The coalition’s draft executive order calls for a “whole-of-government” approach to housing policy, including an interagency council on “tenants’ rights” made up by Biden’s cabinet, top housing officials and three tenant representatives. With nearly twice as many Latinx and Black families living in rental properties than white families, housing justice groups are determined to bring those who are traditionally underrepresented in government to the federal policy table.
“The Federal Housing Finance Agency should establish rent increase regulations for tenants who live in properties with federally backed mortgages,” Raghuveer said in an email to Truthout. “If our government is in the business of financing and subsidizing privately-owned housing, public money should be leveraged to secure tenant protections.”
Biden is currently traveling abroad, and the White House said that Domestic Policy Advisor Susan Rice, National Economic Council Director Brian Deese, and American Rescue Plan Coordinator Gene Sperling convened a meeting on Monday with administration officials and more than 70 tenant leaders. In a statement, White House officials said they underscored their commitment to enforcing the Fair Housing Act, and discussed “the need for clear and fair leases, the importance of tenants being able to live free from retaliation or interference from landlords, and tenants’ right to organize without fear.” Institutionalizing eviction diversion programs was also discussed during the meeting, but the White House did not say whether Biden would declare a housing emergency or issue an executive order.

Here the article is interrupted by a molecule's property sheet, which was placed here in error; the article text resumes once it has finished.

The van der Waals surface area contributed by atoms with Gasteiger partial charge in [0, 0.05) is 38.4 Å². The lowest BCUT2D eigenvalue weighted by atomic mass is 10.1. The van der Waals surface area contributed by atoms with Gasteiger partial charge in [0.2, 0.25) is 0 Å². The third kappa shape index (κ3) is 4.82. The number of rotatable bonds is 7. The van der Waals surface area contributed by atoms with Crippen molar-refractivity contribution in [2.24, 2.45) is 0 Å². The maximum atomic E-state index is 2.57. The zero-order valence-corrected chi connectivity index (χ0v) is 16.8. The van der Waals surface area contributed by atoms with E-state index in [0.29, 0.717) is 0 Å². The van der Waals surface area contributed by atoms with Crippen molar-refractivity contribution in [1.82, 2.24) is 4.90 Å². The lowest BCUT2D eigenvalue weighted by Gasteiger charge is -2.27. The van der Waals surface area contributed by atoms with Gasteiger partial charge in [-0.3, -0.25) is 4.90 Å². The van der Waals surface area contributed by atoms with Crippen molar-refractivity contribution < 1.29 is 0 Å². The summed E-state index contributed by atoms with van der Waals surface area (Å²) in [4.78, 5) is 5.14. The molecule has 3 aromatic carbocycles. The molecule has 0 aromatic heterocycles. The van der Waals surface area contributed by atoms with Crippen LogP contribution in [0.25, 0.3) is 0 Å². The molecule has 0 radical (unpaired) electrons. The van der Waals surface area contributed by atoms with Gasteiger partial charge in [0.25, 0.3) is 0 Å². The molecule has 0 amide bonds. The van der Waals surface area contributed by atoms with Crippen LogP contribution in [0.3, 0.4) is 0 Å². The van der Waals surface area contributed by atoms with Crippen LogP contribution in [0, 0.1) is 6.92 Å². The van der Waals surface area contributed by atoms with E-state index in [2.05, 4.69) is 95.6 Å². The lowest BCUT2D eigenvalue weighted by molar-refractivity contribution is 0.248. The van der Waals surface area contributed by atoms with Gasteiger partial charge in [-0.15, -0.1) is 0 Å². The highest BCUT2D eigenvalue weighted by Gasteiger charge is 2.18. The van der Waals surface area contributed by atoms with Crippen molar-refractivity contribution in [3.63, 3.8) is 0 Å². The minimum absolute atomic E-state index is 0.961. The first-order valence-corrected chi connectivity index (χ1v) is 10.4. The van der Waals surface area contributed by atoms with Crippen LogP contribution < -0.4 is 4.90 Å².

The draft executive order lists a number of policy proposals for the administration, including the creation of a national database tracking landlords and property owners as well as evictions, rental prices and building code violations. The idea is to give both federal policymakers and the public access to crucial information about a national housing market that is increasingly shaped by corporations and Wall Street rather than smaller players at the local level. The order would also direct the Federal Trade Commission to investigate rent-gouging practices that “constitute unfair and deceptive practices as well as anticompetitive practices that inhibit market power.”
“Signing this executive order is the clearest way that the president can fight inflation and take on the corporate landlords who are rent-gouging poor and middle-income families,” Raghuveer said.
Sen. Elizabeth Warren is investigating private equity-backed firms for their alleged role in raising housing prices for both renters and buyers, and advocates said they would hold a briefing with Warren and other members of Congress later this week. Congress could pass legislation to protect renters that would go further than the proposals in the draft executive order presented to the White House, but it would be difficult to pass in the evenly divided Senate.
With Republicans expected to win a House majority in the next Congress, any protections for renters would most likely come through actions taken by federal agencies such as the Department of Housing and Urban Development, under the direction of Biden and the White House.